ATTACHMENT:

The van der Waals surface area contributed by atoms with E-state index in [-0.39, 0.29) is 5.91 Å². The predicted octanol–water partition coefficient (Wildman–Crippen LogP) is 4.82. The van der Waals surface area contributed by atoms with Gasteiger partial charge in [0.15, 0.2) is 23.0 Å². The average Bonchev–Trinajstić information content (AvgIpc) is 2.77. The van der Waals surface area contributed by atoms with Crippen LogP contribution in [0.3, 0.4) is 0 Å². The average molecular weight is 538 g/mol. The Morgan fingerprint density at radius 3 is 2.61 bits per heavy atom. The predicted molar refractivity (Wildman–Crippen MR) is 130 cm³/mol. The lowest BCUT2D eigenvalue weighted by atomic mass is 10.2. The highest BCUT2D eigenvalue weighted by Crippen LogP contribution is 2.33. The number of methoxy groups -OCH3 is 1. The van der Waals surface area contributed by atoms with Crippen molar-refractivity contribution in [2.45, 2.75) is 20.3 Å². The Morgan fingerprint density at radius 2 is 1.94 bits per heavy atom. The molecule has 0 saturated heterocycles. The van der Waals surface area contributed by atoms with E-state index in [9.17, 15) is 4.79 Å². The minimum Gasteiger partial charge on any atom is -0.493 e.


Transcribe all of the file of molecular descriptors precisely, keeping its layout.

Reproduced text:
The van der Waals surface area contributed by atoms with E-state index in [-0.39, 0.29) is 5.91 Å². The predicted octanol–water partition coefficient (Wildman–Crippen LogP) is 4.82. The van der Waals surface area contributed by atoms with Gasteiger partial charge in [0.15, 0.2) is 23.0 Å². The average Bonchev–Trinajstić information content (AvgIpc) is 2.77. The van der Waals surface area contributed by atoms with Crippen LogP contribution in [0.3, 0.4) is 0 Å². The average molecular weight is 538 g/mol. The Morgan fingerprint density at radius 3 is 2.61 bits per heavy atom. The predicted molar refractivity (Wildman–Crippen MR) is 130 cm³/mol. The lowest BCUT2D eigenvalue weighted by atomic mass is 10.2. The highest BCUT2D eigenvalue weighted by Crippen LogP contribution is 2.33. The number of methoxy groups -OCH3 is 1. The van der Waals surface area contributed by atoms with Crippen molar-refractivity contribution in [2.45, 2.75) is 20.3 Å². The Morgan fingerprint density at radius 2 is 1.94 bits per heavy atom. The molecule has 0 saturated heterocycles. The van der Waals surface area contributed by atoms with E-state index in [9.17, 15) is 4.79 Å². The minimum Gasteiger partial charge on any atom is -0.493 e.